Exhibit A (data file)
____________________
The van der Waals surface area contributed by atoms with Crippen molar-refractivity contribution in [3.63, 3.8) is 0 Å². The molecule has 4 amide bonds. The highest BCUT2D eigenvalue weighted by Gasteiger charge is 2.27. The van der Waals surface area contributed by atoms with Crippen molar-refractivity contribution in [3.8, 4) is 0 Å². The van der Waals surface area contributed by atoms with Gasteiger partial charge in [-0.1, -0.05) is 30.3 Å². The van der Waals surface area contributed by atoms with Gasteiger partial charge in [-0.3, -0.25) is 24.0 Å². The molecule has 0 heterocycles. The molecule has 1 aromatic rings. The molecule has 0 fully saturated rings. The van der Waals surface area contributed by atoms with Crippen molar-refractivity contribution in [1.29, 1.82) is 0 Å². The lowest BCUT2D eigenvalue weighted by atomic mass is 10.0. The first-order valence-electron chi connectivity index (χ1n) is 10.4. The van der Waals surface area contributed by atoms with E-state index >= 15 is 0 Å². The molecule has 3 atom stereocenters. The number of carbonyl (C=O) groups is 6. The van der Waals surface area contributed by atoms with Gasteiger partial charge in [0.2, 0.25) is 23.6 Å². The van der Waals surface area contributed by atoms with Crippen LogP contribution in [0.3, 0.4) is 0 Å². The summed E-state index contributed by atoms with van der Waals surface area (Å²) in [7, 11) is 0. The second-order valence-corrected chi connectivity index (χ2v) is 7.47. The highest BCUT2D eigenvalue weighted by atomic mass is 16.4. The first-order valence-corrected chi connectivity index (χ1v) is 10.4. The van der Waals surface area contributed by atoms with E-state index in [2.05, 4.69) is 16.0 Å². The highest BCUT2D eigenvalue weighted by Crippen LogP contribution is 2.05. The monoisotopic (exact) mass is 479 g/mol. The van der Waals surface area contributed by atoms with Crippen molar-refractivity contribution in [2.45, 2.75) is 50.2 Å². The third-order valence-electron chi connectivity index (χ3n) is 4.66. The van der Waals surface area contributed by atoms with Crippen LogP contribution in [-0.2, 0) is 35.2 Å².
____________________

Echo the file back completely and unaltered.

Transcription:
The van der Waals surface area contributed by atoms with Crippen molar-refractivity contribution in [3.63, 3.8) is 0 Å². The molecule has 4 amide bonds. The highest BCUT2D eigenvalue weighted by Gasteiger charge is 2.27. The van der Waals surface area contributed by atoms with Crippen molar-refractivity contribution in [3.8, 4) is 0 Å². The van der Waals surface area contributed by atoms with Gasteiger partial charge in [-0.1, -0.05) is 30.3 Å². The van der Waals surface area contributed by atoms with Gasteiger partial charge in [-0.3, -0.25) is 24.0 Å². The molecule has 0 heterocycles. The molecule has 1 aromatic rings. The molecule has 0 fully saturated rings. The van der Waals surface area contributed by atoms with Crippen molar-refractivity contribution in [1.29, 1.82) is 0 Å². The lowest BCUT2D eigenvalue weighted by atomic mass is 10.0. The first-order valence-electron chi connectivity index (χ1n) is 10.4. The van der Waals surface area contributed by atoms with E-state index >= 15 is 0 Å². The molecule has 3 atom stereocenters. The number of carbonyl (C=O) groups is 6. The van der Waals surface area contributed by atoms with Gasteiger partial charge in [0.2, 0.25) is 23.6 Å². The van der Waals surface area contributed by atoms with Crippen LogP contribution in [0.3, 0.4) is 0 Å². The summed E-state index contributed by atoms with van der Waals surface area (Å²) in [7, 11) is 0. The second-order valence-corrected chi connectivity index (χ2v) is 7.47. The highest BCUT2D eigenvalue weighted by atomic mass is 16.4. The first-order valence-corrected chi connectivity index (χ1v) is 10.4. The van der Waals surface area contributed by atoms with E-state index in [2.05, 4.69) is 16.0 Å². The highest BCUT2D eigenvalue weighted by Crippen LogP contribution is 2.05. The monoisotopic (exact) mass is 479 g/mol. The van der Waals surface area contributed by atoms with Crippen molar-refractivity contribution in [2.45, 2.75) is 50.2 Å². The third-order valence-electron chi connectivity index (χ3n) is 4.66. The van der Waals surface area contributed by atoms with Crippen LogP contribution in [-0.2, 0) is 35.2 Å².